Old 04-08-2015, 07:28 AM
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Join Date: Nov 2002
Location: Long Island, NY
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With the Merc dry joint system you have one advantage in that the exhaust gas passage is separated from the cooling passages much more so than on the standard wet joint designs. This means that you're less likely to have erosion of the cast iron sealing surfaces and leaks, but that's more common with raw water cooling anyway. However, dry joint or not, if a riser rusts through, you can still get salt water in a cylinder. The problem is that we as backyard mechanics can never really know how much cast iron is actually left and how close you are to rusting through. So its best to think of risers in salt water as a maintenance item like anodes on an outdrive. 5 years is a good guide, if you replace them then, chances are you will never had a salt water in the engine problem. Here is what an OMC one piece manifold outlet looked like after 5.5 seasons here in the Long Island Sound region looked like. Similar use to yours, moored in salt water, not flushed till the end of the season, filled with the best -100 marine antifreeze each winter. These could be rodded out and used again, but you really don't know how much iron is left....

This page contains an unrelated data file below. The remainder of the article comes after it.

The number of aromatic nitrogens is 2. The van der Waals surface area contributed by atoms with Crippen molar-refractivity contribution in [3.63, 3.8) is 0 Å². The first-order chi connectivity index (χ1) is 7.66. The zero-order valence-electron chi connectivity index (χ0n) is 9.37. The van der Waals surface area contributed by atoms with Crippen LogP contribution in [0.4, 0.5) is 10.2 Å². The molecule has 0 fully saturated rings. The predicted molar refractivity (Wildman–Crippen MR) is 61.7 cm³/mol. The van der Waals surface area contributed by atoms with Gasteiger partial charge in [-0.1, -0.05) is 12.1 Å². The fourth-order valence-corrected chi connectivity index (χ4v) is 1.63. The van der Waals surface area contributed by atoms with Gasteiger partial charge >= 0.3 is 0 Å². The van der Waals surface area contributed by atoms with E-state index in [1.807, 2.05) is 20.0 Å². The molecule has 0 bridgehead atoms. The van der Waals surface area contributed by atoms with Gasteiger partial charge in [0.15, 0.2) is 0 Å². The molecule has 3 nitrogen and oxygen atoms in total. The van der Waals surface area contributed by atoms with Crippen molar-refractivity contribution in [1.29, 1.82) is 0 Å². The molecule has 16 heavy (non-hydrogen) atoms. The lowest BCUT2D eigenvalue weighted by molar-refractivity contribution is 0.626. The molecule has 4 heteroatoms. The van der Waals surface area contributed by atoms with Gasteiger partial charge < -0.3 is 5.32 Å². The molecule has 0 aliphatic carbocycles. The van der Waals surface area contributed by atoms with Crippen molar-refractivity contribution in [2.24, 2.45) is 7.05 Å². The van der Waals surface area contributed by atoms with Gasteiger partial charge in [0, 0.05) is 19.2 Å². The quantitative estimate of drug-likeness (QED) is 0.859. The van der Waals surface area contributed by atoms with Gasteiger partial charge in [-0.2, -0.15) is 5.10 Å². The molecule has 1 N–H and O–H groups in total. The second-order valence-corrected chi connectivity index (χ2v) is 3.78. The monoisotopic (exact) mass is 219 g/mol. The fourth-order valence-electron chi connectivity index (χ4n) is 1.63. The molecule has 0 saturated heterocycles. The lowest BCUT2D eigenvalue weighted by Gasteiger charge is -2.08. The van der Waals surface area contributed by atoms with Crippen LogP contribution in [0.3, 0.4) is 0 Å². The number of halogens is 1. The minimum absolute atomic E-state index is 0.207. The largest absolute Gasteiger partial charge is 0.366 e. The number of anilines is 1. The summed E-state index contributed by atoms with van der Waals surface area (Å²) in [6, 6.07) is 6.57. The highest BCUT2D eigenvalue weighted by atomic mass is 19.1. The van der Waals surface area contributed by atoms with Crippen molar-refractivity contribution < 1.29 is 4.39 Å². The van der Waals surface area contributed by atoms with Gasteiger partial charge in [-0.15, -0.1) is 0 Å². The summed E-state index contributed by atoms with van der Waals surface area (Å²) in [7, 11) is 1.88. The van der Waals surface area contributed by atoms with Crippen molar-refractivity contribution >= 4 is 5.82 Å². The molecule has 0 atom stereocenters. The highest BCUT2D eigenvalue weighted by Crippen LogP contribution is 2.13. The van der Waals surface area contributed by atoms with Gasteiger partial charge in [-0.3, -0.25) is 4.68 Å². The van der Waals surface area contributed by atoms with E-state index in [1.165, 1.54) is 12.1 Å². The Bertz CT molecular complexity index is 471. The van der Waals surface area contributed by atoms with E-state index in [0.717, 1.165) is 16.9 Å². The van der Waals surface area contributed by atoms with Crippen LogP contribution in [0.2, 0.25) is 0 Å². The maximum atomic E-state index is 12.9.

The last pic was what it looks like after cleaning it out. Not sure if I'd use it again or not.
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